This need is for areas of the earth within which we stand without our mechanisms that make us immediate masters over our environment...

Howard Zahniser, on Wilderness

Monday, May 18, 2009

Memorial Day Weekend Approaches

I know it. You're just aching to get out there for the long weekend and get in some real beach time!

The Lost Coast is a great trip for Memorial Day weekend. The weather is usually pretty good. The water sources are still plentiful. Flowers are still blooming. The grass is still green. It's all in all a good time to be up here.

You will not be alone. Expect to see quite a number of other groups, especially if you plan to walk the beach from Mattole to Black Sands Beach. Big Flat, Shipman Creek, and Buck Creek will probably be crowded on your last night!

The Lost Coast trail is open with no major obstacles at this time. Some of the creeks may require wading, but that's part of the fun. Be careful with log crossings or hopping on rocks--these are not maintained by me or the trail crew and they can be unstable and slippery!

Upland trails are all open, though some may have a lot of trees down. There was a report, this week, of a new wash-out in a tight spot along the Rattlesnake Ridge Trail. Apparently, the damaged area is in an already-narrow section of trail on a steep hillside. There could be danger of a nasty fall here--watch your step. It may be possible to avoid this section by utilizing an old trail reroute nearby which crosses the creek above and below the wash-out. This area has been trouble in the past. If you hiked Rattlesnake before September of last year, you have probably walked the old reroute, as trail crew repaired the last slide in this spot at that time. Use your judgement and remember you are in wilderness--if something happens, help could be a long way off.

Be sure to bring bear cans. Hard-sided bear-proof containers are required to store all of your food. Bear-hangs are not allowed. Dogs, knives, guns, shouting, beating on pans, and building a big fire are not acceptable substitutes for a bear-proof canister.

If your food is in the cans, the bears are likely to leave you alone. They're smart. They know where to concentrate their energies.

Fires are currently allowed in the King Range. Please use already-existing fire rings at established campsites. These fire rings are not something BLM has built, but people have already built enough of them--don't add to the clutter. Please use dead-and-down firewood. Leave your axe and hand-saw at home. There is plenty of driftwood on the beach for everyone.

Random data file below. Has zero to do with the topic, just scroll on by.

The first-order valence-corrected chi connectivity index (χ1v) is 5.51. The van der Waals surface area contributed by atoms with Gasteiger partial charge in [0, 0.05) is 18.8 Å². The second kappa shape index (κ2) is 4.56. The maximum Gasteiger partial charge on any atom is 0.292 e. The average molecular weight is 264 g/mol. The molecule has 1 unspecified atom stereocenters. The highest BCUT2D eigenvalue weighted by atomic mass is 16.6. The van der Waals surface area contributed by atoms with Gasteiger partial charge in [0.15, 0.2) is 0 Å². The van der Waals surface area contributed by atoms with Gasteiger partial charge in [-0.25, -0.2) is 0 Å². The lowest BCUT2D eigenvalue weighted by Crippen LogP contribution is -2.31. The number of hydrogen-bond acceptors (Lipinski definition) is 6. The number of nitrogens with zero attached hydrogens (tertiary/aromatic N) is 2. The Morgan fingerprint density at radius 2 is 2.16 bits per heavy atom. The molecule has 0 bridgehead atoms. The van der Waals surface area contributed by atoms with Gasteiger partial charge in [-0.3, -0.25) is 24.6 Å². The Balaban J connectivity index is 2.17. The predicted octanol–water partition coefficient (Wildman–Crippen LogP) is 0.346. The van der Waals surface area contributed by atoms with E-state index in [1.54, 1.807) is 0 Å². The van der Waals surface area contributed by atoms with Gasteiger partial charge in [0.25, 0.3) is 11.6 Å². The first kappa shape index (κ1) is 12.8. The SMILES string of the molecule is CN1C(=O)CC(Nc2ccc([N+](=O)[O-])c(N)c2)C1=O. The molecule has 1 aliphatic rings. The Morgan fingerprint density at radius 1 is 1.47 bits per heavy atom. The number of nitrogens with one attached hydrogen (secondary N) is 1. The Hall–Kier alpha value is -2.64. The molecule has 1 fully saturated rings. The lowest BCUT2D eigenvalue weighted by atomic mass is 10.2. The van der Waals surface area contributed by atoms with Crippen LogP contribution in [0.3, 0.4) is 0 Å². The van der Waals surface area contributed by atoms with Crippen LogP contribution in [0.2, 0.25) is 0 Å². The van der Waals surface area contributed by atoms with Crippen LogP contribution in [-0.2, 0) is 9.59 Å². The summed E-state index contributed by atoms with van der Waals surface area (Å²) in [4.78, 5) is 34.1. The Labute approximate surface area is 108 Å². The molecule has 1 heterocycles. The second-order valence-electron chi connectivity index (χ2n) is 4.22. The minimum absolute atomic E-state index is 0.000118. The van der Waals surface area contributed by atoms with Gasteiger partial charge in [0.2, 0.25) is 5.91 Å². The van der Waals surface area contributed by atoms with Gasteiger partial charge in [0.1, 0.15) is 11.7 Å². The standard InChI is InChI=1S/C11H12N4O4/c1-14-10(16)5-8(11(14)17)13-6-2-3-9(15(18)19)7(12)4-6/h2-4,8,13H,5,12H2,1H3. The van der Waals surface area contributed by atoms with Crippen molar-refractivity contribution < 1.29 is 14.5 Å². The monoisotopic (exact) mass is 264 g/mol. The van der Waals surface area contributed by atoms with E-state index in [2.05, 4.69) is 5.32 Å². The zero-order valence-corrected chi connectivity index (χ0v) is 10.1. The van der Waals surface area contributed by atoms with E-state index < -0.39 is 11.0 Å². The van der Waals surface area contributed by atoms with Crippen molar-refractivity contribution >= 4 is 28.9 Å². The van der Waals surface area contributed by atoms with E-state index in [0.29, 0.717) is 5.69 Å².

When you need to use the toilet, find a quiet stretch of beach and dig your hole BELOW the high tide mark in wet sand or gravel. PLEASE DO NOT dig a hole behind camp on the hillside. The Lost Coast campsites receive a large number of visitors each year and there simply isn't enough ground for everyone to dig a latrine. Dig below high tide and the ocean will refresh the site for the next visitor.

Don't be squeemish about this ocean-burial of feces routine. Every 2000-pound sea lion you see this week will be doing the same thing--and they aren't burying theirs. When you see the beached whale between Kinsey and Oat Creeks... think about that too. On the reverse, walk behind the campsite upstream of the Buck Creek mouth and take a deep breath... smell... you know what that smell is, right?

Bury your toilet paper below the high tide mark or carry it out with you. Burning it is messy and hazardous. The longer it is above ground, the more time the wind has to carry it away and imbed it in a poison oak bush--and I am not digging in there to get anyone's toilet paper!

Backcountry permits are required. These are available for free at all trailheads except Windy Point. The Mattole box ran out last week and some people wrote down their group size, destination, and dates on a piece of scratch paper. I am very grateful to those thoughtful folks and, when I met them on the trail and checked their "permit"... I told them that!

The information from the permit is very important for the pretty graphs that I produce each year to show managers how many people hike the Lost Coast, how that number is changing over the years, and HOW IT COMPARES to campsite condition. We are in the process of calculating visitor carrying capacity for the Lost Coast.

I will be out of the office until Friday morning... if you have last minute questions, call the main King Range phone at 707-986-5400.

If you call that number, you will talk to Meghan, our new front-desk staffer. She just walked the Lost Coast with me last week and is ready to answer your questions!

Give her a call at 707-986-5400, Monday-Friday 8am-4:30pm Pacific.

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